It is a dull gray morning when I step on the Chandrabhaga beach at Konark. The mild drizzle of early morning seems all set to turn into a downpour. Small groups of fishermen are sitting clustered around their boats, looking at the sea with worried eyes. The few families dipping their feet in the cold waters begin to make their way to the sun temple on the shore and I follow them.
The tourist guide I hire for the morning spins out the kind of stories usually associated with all Indian temples. Of this magnificent temple, he says, twelve hundred workmen toiled at it for twelve years, using up twelve year’s worth of state revenue. Today, despite parts of it being in ruins, the temple still evokes awe, with its lush carvings all around the walls – animals and birds, gods and humans, kings and commoners.
It is believed that the temple was originally constructed right on the shore where I stood earlier, till the sea receded a couple of kilometers sometime in the past. European sailors were said to use this “black pagoda” as a navigational point in the sea. This temple is dedicated to the sun god Surya who resides there (says my guide) with his two wives Chhaya and Sandhya. The scorching, all-powerful sun with his soft, gentle consorts – shade and evening. Heat and cool. Life and stupor.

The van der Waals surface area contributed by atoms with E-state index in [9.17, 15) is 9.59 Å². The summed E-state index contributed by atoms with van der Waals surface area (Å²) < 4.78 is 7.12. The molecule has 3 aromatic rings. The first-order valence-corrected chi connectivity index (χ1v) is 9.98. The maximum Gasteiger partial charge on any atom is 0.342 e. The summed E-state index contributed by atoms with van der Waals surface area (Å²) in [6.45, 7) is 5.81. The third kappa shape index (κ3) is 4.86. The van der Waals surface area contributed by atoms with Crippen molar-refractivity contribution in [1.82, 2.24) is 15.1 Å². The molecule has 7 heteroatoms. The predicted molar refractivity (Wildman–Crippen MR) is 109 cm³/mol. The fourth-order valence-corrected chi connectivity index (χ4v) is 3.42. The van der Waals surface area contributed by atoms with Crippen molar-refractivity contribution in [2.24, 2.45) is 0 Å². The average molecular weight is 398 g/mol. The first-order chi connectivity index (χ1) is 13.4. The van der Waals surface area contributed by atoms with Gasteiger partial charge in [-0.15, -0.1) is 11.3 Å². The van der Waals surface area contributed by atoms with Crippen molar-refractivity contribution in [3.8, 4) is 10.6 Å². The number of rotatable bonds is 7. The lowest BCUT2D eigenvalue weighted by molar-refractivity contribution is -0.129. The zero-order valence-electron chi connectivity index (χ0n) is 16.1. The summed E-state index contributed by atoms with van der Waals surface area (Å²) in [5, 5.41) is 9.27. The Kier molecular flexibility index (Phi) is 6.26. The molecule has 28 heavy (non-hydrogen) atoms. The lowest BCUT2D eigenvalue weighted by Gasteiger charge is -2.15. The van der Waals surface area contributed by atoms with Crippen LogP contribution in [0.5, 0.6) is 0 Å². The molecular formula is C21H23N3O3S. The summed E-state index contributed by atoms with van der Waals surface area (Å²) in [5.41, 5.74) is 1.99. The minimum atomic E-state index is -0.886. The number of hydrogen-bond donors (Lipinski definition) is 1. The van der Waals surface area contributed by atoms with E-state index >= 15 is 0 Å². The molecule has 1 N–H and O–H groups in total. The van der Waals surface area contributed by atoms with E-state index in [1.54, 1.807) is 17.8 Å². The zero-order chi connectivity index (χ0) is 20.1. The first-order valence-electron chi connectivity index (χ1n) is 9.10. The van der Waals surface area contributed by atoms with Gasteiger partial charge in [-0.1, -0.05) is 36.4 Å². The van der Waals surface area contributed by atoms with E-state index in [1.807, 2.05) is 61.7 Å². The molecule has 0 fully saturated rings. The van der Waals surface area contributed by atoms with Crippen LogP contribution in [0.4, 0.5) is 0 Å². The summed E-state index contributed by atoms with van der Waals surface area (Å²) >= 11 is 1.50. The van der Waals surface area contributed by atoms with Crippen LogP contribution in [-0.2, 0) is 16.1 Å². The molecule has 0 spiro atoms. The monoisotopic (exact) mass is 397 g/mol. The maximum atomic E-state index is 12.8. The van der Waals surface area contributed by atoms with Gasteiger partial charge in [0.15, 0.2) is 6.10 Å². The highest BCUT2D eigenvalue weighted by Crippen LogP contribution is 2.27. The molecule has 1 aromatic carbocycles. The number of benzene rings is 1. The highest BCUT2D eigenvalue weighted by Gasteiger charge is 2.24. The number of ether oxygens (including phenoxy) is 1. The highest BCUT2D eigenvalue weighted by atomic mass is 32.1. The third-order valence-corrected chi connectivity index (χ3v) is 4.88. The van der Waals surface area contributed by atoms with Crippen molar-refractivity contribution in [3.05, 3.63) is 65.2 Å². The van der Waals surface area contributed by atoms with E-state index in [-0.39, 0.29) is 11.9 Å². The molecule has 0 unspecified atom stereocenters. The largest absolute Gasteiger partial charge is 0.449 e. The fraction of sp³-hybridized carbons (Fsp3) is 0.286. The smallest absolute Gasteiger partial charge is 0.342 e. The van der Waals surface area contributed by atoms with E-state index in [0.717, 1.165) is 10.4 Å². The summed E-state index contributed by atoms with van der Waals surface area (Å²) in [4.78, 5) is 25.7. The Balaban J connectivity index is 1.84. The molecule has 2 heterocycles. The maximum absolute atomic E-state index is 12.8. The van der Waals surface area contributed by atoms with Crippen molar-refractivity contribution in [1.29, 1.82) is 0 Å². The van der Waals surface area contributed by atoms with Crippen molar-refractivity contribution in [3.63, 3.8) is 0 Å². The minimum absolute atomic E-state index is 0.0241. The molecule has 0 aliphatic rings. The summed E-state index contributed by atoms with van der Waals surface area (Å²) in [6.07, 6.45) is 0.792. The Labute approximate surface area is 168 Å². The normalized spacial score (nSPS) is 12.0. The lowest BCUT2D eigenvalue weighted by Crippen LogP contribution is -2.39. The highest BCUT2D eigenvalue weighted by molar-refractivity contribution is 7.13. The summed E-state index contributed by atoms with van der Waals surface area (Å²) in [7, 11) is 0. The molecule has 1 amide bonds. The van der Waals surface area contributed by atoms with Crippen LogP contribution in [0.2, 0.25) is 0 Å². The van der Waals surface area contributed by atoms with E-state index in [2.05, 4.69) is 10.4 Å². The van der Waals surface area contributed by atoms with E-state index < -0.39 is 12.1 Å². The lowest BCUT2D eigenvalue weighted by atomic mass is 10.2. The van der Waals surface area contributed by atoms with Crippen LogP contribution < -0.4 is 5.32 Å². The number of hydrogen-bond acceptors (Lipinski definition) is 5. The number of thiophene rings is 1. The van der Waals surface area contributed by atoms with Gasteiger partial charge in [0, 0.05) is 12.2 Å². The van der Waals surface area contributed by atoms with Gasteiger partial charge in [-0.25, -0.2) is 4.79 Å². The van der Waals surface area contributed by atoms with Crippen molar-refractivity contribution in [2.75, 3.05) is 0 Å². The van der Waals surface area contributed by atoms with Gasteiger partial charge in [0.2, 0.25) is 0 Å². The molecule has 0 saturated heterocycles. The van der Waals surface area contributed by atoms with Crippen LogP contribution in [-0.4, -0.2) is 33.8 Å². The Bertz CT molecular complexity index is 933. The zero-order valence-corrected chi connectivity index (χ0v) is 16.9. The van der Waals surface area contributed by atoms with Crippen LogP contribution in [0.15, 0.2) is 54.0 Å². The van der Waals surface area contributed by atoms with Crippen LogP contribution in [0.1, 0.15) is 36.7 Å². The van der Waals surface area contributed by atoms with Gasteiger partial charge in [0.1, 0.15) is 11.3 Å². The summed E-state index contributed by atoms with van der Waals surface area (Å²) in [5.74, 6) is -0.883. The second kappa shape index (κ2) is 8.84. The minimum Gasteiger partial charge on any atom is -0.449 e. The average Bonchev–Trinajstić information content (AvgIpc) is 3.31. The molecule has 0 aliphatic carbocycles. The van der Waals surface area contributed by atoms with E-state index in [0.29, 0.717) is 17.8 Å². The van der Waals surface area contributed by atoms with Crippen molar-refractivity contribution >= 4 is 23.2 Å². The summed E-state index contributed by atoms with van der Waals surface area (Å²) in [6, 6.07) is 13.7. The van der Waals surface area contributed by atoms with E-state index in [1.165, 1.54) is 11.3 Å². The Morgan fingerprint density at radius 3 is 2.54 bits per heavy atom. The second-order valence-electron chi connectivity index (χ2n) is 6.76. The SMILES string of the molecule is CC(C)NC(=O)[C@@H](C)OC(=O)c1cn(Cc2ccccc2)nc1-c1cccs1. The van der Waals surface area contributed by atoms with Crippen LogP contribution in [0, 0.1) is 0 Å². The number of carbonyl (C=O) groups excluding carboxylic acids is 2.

And that is what Konark is all about: the never-ending cycle, the ever-moving rhythm of life. The East-West axis of the temple is shaped like a chariot on twelve pairs of immense wheels, the rays of the sun following the circumference of the temple as the day progresses. The carvings, at eye level, are of an extremely erotic nature, something that takes many a visitor by surprise. My guide says, “In those days, they thought of this as natural and joyful, nothing to be embarrassed about as we are in modern times.”
I had landed the day before at Bhubaneshwar’s small but well-maintained airport. This state capital has enough temples of its own to make it worth spending a few days here. Given that I am slightly wary at the thought of getting all templed-out and have a preference for quieter, non-living temples, I head to the Raja Rani mandir. Literally translated as the ‘king and queen temple’, this one is a beauty, the red-brown stone (called rajaraniya, after which the temple is named) smooth and shiny after the fresh showers of the morning.
The carvings on these walls are as intricate as those in Konark, except that there is no sexual imagery here. Instead, there are dancing nymphs with their slender waists and sensual poses from which the local classical dance form Odissi is supposed to have borrowed postures from. Also unlike Konark, this temple is empty but for a few loners sitting on the steps staring into space and couples who use its verdant lawns as a rendezvous point. In fact, the city itself seems uncrowded and unhurried, for me a wonderful change from the bustle of the big city.